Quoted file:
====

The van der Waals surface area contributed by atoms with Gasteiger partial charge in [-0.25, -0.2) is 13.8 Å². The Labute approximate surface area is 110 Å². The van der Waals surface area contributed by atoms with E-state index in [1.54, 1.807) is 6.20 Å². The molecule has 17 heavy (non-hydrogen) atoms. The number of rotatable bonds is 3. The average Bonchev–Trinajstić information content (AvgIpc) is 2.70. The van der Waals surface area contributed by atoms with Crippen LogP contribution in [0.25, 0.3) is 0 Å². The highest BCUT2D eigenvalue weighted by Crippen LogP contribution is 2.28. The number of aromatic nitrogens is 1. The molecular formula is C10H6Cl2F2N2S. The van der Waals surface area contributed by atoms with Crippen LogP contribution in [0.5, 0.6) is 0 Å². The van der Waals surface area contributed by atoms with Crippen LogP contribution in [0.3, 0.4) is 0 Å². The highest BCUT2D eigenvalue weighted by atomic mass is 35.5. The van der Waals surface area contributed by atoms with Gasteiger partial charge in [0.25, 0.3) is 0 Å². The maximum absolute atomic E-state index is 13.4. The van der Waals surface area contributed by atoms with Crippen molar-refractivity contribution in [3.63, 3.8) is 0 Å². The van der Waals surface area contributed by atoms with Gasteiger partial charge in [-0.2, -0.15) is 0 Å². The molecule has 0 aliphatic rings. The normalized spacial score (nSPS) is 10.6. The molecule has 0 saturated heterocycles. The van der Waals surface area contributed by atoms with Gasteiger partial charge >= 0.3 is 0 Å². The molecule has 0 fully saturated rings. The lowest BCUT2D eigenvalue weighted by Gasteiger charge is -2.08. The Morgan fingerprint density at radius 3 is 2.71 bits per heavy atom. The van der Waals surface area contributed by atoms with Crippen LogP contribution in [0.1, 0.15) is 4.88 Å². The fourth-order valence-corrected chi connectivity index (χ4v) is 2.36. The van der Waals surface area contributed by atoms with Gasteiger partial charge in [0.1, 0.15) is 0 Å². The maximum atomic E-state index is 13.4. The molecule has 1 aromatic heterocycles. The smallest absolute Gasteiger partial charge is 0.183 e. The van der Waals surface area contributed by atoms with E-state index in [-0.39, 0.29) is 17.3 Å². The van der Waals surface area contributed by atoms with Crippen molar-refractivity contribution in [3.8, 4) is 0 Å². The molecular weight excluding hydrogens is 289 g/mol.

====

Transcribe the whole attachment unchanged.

The van der Waals surface area contributed by atoms with Gasteiger partial charge in [-0.25, -0.2) is 13.8 Å². The Labute approximate surface area is 110 Å². The van der Waals surface area contributed by atoms with E-state index in [1.54, 1.807) is 6.20 Å². The molecule has 17 heavy (non-hydrogen) atoms. The number of rotatable bonds is 3. The average Bonchev–Trinajstić information content (AvgIpc) is 2.70. The van der Waals surface area contributed by atoms with Crippen LogP contribution in [0.25, 0.3) is 0 Å². The highest BCUT2D eigenvalue weighted by Crippen LogP contribution is 2.28. The number of aromatic nitrogens is 1. The molecular formula is C10H6Cl2F2N2S. The van der Waals surface area contributed by atoms with Crippen LogP contribution in [0.5, 0.6) is 0 Å². The van der Waals surface area contributed by atoms with Crippen LogP contribution in [0.3, 0.4) is 0 Å². The highest BCUT2D eigenvalue weighted by atomic mass is 35.5. The van der Waals surface area contributed by atoms with Gasteiger partial charge in [0.25, 0.3) is 0 Å². The maximum absolute atomic E-state index is 13.4. The van der Waals surface area contributed by atoms with Crippen molar-refractivity contribution in [3.63, 3.8) is 0 Å². The van der Waals surface area contributed by atoms with Gasteiger partial charge in [-0.2, -0.15) is 0 Å². The molecule has 0 aliphatic rings. The normalized spacial score (nSPS) is 10.6. The molecule has 0 saturated heterocycles. The van der Waals surface area contributed by atoms with Gasteiger partial charge >= 0.3 is 0 Å². The molecule has 0 fully saturated rings. The lowest BCUT2D eigenvalue weighted by Gasteiger charge is -2.08. The Morgan fingerprint density at radius 3 is 2.71 bits per heavy atom. The van der Waals surface area contributed by atoms with Crippen LogP contribution in [0.1, 0.15) is 4.88 Å². The fourth-order valence-corrected chi connectivity index (χ4v) is 2.36. The van der Waals surface area contributed by atoms with Gasteiger partial charge in [0.1, 0.15) is 0 Å². The maximum atomic E-state index is 13.4. The molecule has 1 aromatic heterocycles. The smallest absolute Gasteiger partial charge is 0.183 e. The van der Waals surface area contributed by atoms with E-state index in [-0.39, 0.29) is 17.3 Å². The van der Waals surface area contributed by atoms with Crippen molar-refractivity contribution in [3.8, 4) is 0 Å². The molecular weight excluding hydrogens is 289 g/mol.